Walking a Pitbull - All You Need to Know

Pitbulls tend to be rather strong, muscular dogs. Despite their short stature, you may have seen their incredible sprinting and jumping power. So how much exercise do they need? How do you provide it? And how do you handle the challenges of walking such an active breed?

How Much Walk-Time Does My Pitbull Need?

Pitbulls are an active breed prone to becoming overweight if they don't get the exercise they need. They have great stamina and can walk or run quite fast.

It's recommended that you walk an adult dog twice a day for around twenty to thirty minutes per walk. If you only have the opportunity to walk your pitbull once a day, then it's recommended that you walk him for about an hour.

Remember, age also plays a role. An elderly or sick dog may not require as much exercise as a young, healthy one. Usually, Puppies under four months can be exercised from home, and once they hit five months, you can start with short walks of about twenty minutes a day. You can slowly increase this until your puppy grows into an adult pitbull.

This may seem a little overwhelming, but don't worry. There are many ways to make this easier.

How To Make Dog Walks More Convenient

A pit bull on a leash stands in an autumnal forest

Pexels/Makarand Sawant 

Though walking every day is just as healthy for you as it is for your pitbull, it can be difficult to stick to a schedule. Investing in a dog walker or a trusted Dog Daycare service might be a good idea. This may also help your pitbull with separation anxiety or frustration they may suffer when you're not home.

Otherwise, you can include alternate exercises. If your dog is well-trained, a good run around the dog park could substitute for a walk.

Pitbulls are very social animals, so they may enjoy exercising more if you do it together. Exercise time can include a number of activities that will entertain both you and your dog. These can include things like tug-of-war or running an obstacle course.

You can also mix things up a little by occasionally changing your routes or taking your well-trained dog with you when you go biking or skating. This will keep things fresh and fun for both of you. You can even take your pitbull with you on trails. However, remember your local laws and the fact that your pitbull may tire out if they're not used to long distances.

Preparing to Walk

Proper preparation can make a big difference to the fun and safety of a walk. There are a few things you should keep in mind.

  • Who Should Walk My Pitbull?

Ideally, you should walk your pitbull because they know and trust you the most. Taking the time to bond with them will help reduce their stress levels and improve their mental and physical health.

That's not always possible, though. As mentioned, there’s no shame in asking a day-care-service, a dog walker, or another family member to walk your dog for you.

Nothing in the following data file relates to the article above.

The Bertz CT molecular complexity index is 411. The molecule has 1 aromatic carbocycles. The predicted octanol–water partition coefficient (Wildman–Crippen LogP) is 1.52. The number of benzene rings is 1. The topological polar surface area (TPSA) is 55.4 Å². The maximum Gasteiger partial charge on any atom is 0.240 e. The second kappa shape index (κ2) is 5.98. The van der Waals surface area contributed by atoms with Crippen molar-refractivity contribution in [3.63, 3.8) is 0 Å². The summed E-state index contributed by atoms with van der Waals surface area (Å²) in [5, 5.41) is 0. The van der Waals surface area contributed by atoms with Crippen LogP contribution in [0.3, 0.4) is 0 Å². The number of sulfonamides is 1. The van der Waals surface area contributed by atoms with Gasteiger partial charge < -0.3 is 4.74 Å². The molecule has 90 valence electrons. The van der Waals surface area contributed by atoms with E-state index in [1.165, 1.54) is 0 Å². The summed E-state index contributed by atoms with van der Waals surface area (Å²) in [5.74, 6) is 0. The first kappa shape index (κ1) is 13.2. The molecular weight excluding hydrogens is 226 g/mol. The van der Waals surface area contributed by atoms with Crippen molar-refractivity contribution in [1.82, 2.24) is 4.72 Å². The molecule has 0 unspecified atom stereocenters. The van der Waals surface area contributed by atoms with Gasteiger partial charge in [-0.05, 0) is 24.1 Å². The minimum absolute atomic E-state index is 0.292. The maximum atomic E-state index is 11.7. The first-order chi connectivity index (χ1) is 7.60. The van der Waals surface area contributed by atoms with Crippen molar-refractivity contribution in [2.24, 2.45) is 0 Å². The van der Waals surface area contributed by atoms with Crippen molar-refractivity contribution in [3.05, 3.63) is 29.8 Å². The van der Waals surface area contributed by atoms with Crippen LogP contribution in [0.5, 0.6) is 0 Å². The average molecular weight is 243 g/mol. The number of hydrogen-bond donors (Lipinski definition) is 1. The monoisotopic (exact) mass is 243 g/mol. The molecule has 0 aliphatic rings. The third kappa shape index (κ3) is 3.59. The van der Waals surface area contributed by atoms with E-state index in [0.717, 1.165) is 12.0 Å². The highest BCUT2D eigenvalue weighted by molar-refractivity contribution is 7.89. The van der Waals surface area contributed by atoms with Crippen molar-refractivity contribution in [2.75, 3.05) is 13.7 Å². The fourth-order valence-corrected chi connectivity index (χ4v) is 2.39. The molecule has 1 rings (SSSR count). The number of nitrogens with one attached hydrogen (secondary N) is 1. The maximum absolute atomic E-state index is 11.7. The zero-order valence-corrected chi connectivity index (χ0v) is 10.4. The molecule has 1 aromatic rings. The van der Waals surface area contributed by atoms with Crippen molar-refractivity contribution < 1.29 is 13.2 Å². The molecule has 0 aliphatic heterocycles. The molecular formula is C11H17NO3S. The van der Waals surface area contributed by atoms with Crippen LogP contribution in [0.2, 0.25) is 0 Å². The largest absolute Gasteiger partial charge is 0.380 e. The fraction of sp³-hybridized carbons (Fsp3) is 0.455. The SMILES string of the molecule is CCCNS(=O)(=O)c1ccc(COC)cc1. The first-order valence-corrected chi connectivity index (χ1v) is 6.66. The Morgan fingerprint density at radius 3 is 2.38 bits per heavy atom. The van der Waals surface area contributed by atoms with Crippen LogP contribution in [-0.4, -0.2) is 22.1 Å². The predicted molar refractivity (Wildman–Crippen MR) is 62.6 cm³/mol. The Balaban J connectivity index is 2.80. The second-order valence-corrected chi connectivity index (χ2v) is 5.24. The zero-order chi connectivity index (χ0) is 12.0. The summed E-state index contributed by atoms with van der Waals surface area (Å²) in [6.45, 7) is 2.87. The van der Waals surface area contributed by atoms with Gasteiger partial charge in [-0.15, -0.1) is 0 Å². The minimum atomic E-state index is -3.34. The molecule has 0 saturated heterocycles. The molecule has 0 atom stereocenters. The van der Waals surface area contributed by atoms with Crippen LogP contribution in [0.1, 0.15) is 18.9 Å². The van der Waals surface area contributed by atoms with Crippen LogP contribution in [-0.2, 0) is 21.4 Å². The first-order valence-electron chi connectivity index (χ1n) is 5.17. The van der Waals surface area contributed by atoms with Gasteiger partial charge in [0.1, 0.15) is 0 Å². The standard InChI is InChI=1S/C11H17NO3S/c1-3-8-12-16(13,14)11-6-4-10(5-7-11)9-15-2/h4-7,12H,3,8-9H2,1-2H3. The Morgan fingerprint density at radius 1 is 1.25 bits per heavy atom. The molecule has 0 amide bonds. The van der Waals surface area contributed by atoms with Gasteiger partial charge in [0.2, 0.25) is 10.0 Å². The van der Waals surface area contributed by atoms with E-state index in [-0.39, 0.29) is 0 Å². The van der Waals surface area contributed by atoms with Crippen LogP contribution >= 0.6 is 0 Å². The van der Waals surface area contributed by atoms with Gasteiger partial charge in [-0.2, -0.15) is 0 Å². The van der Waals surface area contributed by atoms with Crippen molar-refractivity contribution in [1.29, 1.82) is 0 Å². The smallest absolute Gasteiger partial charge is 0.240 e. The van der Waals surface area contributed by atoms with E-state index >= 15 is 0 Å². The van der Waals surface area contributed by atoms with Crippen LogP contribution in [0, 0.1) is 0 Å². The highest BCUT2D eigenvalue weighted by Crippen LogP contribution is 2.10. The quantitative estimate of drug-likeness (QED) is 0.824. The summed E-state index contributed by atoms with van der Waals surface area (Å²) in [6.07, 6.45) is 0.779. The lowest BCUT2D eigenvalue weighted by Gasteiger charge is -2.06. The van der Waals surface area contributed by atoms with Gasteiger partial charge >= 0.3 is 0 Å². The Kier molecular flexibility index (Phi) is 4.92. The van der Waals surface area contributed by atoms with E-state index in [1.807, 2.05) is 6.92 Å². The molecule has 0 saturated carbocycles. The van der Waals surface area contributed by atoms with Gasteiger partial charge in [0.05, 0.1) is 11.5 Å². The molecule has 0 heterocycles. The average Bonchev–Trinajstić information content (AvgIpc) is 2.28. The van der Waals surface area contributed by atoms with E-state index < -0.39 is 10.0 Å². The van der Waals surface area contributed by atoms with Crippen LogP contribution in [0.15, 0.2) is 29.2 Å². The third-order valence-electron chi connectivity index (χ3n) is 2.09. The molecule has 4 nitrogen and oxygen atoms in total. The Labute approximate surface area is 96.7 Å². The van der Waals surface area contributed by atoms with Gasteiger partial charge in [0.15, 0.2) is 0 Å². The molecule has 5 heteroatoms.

Remember, both adult pitbull terriers tend to be powerful dogs. Therefore, it's recommended that you don't let a small child, elderly, or otherwise infirm person walk them, especially unattended. They may struggle to cope with leash-pulling or if your pitbull decides to run into traffic or towards another dog.

A young pitbull terrier puppy wearing a blue collar and leash

Pexels/Erik Mclean 

  • Before the Walk Starts…Get the Right Equipment

After establishing your pitbull’s personal needs and who will be walking them, it's good to get things in order.

First, you will need the correct equipment. While most dogs can be trained to walk off-leash, it's best to start on-leash and keep one on hand in case of leash laws or other dangerous situations. If you have a very reactive dog, then include a comfortable muzzle along with this list.

You should first decide whether you will use a collar or a harness. [1] 

A harness may be easier on your dog and prevent strain-related injuries. However, they can be time-consuming to put on and offer less control for the walker. It's important to choose the best harness for your pitbull. 

On the other hand, collars and leashes can give you more control and include a place to attach a dog tag in the event that your dog runs away during a walk. However, if they are too loose, they can be easy to escape from or cause injuries if they're too tight. Like harnesses, choosing the right leash and collar combo is important.

Sparkpaws' also offers a special no-pull harness. It is specially designed with large, strong dogs in mind and provides the comfort of a harness with the controllability of a leash. It can easily stand hundreds of pounds of pulling pressure.